A Hill District community group has sued Pittsburgh and its Planning Commission, asking Allegheny County Court to overturn the commission's approval of the Penguins' $440 million plan for redeveloping the former Civic Arena site.
Both sides say that the lawsuit should not delay development set to begin this year and include a five-story world headquarters for U.S. Steel, housing, offices, restaurants and entertainment venues.
"I don't think it does (delay the project), because there's an ability for everyone to basically fix the problem and proceed forward if (the Penguins) come to the table," Downtown attorney Jonathan Kamin said Saturday.
Kamin filed the lawsuit on behalf of the Hill Community Development Corp.
The organization contends that the Penguins are reneging on an agreement signed by the city, team and neighborhood that requires such things as affordable housing and participation by minority- and female-owned businesses at the 28-acre development site.
Penguins Chief Operating Officer Travis Williams disagreed, saying the team has never backtracked on commitments to the neighborhood and intends to fulfill its part of the most recent agreement known as a Community Collaboration and Implementation Plan.
"At the end of the day, the Penguins are committed to the document that we signed with the community," Williams said. "What the community is doing here is not living up to what they signed. They're trying to go beyond that."
Planning commission members early last month unanimously approved the Penguins' preliminary development plan for the property, owned by the Pittsburgh Urban Redevelopment Authority and the Sports and Exhibition Authority. But commissioners ruled against the Hill Community Development Corp.'s request to make the agreement a legally binding part of the plan.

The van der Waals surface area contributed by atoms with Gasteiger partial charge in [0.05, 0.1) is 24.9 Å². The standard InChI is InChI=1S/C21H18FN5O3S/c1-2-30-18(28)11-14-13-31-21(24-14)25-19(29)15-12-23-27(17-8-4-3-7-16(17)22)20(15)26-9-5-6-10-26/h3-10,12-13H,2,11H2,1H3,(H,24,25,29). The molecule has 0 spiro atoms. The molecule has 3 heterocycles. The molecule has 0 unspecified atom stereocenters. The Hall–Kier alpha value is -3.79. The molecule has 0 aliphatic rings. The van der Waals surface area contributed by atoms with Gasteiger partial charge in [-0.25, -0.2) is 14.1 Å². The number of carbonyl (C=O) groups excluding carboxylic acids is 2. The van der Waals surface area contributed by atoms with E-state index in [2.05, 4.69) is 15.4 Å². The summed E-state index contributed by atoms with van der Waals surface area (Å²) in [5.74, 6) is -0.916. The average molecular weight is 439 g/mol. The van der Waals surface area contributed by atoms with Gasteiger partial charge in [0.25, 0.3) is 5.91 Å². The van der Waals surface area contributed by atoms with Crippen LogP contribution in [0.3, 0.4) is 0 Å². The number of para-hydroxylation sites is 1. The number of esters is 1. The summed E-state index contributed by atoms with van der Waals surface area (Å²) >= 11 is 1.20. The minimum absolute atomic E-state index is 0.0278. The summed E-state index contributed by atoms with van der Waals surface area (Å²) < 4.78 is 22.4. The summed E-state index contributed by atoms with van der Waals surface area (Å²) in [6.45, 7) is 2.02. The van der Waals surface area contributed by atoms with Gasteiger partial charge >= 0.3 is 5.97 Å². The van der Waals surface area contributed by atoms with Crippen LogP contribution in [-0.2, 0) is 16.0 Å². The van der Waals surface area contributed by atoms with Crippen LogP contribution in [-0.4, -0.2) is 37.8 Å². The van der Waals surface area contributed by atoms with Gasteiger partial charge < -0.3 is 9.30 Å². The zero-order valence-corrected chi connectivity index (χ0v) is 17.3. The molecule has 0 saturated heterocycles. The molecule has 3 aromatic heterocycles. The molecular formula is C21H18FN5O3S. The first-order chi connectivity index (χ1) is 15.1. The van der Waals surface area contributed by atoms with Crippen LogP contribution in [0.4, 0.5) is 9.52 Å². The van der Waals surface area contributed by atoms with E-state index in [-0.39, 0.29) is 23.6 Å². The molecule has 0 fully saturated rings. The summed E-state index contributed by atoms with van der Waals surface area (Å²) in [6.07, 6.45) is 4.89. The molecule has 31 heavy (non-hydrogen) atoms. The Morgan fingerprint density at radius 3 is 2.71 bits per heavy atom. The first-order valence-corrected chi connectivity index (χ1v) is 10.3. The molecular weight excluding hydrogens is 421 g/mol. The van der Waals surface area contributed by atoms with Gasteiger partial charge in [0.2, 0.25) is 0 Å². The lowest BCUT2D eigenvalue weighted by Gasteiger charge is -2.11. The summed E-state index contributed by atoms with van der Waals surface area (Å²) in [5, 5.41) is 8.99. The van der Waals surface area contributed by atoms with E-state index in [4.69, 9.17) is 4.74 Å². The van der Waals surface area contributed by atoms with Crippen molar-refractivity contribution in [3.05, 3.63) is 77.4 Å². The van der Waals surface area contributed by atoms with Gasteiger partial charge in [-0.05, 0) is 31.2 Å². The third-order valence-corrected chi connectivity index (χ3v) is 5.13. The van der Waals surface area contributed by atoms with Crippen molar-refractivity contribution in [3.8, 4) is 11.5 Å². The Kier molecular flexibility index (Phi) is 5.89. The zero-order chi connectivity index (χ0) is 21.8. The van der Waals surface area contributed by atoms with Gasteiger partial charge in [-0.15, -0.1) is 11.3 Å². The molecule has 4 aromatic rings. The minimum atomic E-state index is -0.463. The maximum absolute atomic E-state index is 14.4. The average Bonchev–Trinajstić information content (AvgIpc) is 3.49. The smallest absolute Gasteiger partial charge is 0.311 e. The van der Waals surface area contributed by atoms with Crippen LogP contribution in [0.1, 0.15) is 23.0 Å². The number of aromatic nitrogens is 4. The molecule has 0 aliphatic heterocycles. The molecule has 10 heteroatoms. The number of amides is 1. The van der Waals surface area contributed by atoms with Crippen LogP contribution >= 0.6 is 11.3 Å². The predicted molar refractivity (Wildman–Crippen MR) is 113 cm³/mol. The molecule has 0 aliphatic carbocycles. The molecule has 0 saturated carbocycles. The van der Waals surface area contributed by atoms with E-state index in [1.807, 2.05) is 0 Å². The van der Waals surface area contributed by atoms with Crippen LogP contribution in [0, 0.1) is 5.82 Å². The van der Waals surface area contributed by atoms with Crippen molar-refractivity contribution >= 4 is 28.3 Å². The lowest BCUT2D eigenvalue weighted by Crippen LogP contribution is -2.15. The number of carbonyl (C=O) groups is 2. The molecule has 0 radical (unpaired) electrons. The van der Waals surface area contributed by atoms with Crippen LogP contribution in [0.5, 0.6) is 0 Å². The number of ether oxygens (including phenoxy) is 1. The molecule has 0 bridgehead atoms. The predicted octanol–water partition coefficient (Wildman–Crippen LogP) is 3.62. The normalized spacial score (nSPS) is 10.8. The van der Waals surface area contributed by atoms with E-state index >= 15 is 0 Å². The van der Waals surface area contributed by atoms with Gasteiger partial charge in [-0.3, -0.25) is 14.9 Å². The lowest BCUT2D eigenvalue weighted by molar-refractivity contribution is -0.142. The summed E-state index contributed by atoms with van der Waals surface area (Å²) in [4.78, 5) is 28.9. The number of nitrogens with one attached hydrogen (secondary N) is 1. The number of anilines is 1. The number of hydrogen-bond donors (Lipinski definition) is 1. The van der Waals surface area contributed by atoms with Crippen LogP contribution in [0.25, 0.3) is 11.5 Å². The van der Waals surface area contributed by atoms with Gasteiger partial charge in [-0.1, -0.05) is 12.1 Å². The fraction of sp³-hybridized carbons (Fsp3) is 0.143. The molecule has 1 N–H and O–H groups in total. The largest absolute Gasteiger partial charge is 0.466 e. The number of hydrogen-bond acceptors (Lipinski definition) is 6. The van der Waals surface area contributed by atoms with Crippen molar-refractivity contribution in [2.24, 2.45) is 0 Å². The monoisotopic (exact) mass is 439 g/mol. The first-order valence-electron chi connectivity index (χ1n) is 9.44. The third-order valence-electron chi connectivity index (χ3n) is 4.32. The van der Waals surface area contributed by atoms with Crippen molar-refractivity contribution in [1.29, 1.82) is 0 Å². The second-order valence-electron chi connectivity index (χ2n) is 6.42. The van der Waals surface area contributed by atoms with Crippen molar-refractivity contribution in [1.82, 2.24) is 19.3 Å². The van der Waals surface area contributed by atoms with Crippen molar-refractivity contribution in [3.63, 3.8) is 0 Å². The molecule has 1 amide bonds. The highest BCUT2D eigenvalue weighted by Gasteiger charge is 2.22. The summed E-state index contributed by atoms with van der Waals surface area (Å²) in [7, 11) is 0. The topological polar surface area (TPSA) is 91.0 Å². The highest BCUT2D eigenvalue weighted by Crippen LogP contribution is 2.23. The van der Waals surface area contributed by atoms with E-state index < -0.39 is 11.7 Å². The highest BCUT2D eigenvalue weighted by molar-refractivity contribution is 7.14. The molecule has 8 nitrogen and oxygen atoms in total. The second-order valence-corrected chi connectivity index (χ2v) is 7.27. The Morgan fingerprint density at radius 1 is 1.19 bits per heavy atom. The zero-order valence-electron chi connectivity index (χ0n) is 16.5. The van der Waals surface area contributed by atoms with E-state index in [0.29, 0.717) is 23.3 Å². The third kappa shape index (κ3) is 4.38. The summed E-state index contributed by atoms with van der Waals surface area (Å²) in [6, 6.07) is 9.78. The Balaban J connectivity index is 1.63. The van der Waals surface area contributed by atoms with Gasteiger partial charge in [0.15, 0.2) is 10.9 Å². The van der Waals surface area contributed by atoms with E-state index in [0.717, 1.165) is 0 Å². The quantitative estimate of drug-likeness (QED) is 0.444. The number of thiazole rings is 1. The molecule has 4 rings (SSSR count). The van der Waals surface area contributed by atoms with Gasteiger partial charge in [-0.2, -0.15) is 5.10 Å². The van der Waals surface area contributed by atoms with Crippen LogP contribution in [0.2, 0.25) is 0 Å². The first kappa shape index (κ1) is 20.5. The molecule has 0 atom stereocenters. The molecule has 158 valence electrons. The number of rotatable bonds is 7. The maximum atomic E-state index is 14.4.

The lawsuit filed Friday claims the decision to approve the plan was "arbitrary, capricious and an abuse of discretion" because it was based on zoning changes that have yet to be adopted by Pittsburgh City Council.
Kevin Acklin, who chairs the URA, said the development will trigger revitalization of the Hill District and adjacent Uptown neighborhoods.
"It is our intention to forge ahead," said Acklin, who serves as chief of staff to Mayor Bill Peduto. "We think it's unfortunate that the appeal was filed. We think it is in the best interests of the Hill District and the city to proceed with the agreement in place."
Kamin said the neighborhood group agrees that the development will benefit the city and its residents.
"We're all for this development," he said. "We just don't want it to be railroaded through without paying attention to the agreement. We want a written commitment that the Pens will live by their obligations. ..."
City officials plan to use arena site development to generate funds for redeveloping Uptown and other parts of the Hill District.
Peduto in September proposed a 20-year, tax-increment financing district, which would take a percentage of tax revenue generated by the development and reinvest it in infrastructure and buildings in the neighborhoods.
Bob Bauder is a staff writer for Trib Total Media. He can be reached at 412-765-2312 or bbauder [at] tribweb.com. Staff writer Michael Hasch contributed.
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